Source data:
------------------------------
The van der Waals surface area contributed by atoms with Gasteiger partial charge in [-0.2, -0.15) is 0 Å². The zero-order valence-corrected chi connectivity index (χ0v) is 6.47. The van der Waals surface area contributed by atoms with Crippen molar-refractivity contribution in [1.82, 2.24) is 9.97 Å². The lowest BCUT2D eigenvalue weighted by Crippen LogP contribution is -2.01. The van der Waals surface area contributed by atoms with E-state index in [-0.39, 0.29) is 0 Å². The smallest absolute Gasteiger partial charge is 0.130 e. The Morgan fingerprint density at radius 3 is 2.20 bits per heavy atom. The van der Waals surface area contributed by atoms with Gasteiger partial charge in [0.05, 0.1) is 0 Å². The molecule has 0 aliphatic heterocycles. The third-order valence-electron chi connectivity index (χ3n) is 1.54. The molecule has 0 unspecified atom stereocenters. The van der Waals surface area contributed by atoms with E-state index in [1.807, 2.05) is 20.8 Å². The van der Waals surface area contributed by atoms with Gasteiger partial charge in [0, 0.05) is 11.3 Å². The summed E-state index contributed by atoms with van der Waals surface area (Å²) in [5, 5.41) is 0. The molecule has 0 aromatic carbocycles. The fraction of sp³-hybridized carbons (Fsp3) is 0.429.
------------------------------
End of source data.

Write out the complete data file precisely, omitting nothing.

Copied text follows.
The van der Waals surface area contributed by atoms with Gasteiger partial charge in [-0.2, -0.15) is 0 Å². The zero-order valence-corrected chi connectivity index (χ0v) is 6.47. The van der Waals surface area contributed by atoms with Crippen molar-refractivity contribution in [1.82, 2.24) is 9.97 Å². The lowest BCUT2D eigenvalue weighted by Crippen LogP contribution is -2.01. The van der Waals surface area contributed by atoms with E-state index in [-0.39, 0.29) is 0 Å². The smallest absolute Gasteiger partial charge is 0.130 e. The Morgan fingerprint density at radius 3 is 2.20 bits per heavy atom. The van der Waals surface area contributed by atoms with Gasteiger partial charge in [0.05, 0.1) is 0 Å². The molecule has 0 aliphatic heterocycles. The third-order valence-electron chi connectivity index (χ3n) is 1.54. The molecule has 0 unspecified atom stereocenters. The van der Waals surface area contributed by atoms with E-state index in [1.807, 2.05) is 20.8 Å². The van der Waals surface area contributed by atoms with Gasteiger partial charge in [0, 0.05) is 11.3 Å². The summed E-state index contributed by atoms with van der Waals surface area (Å²) in [5, 5.41) is 0. The molecule has 0 aromatic carbocycles. The fraction of sp³-hybridized carbons (Fsp3) is 0.429.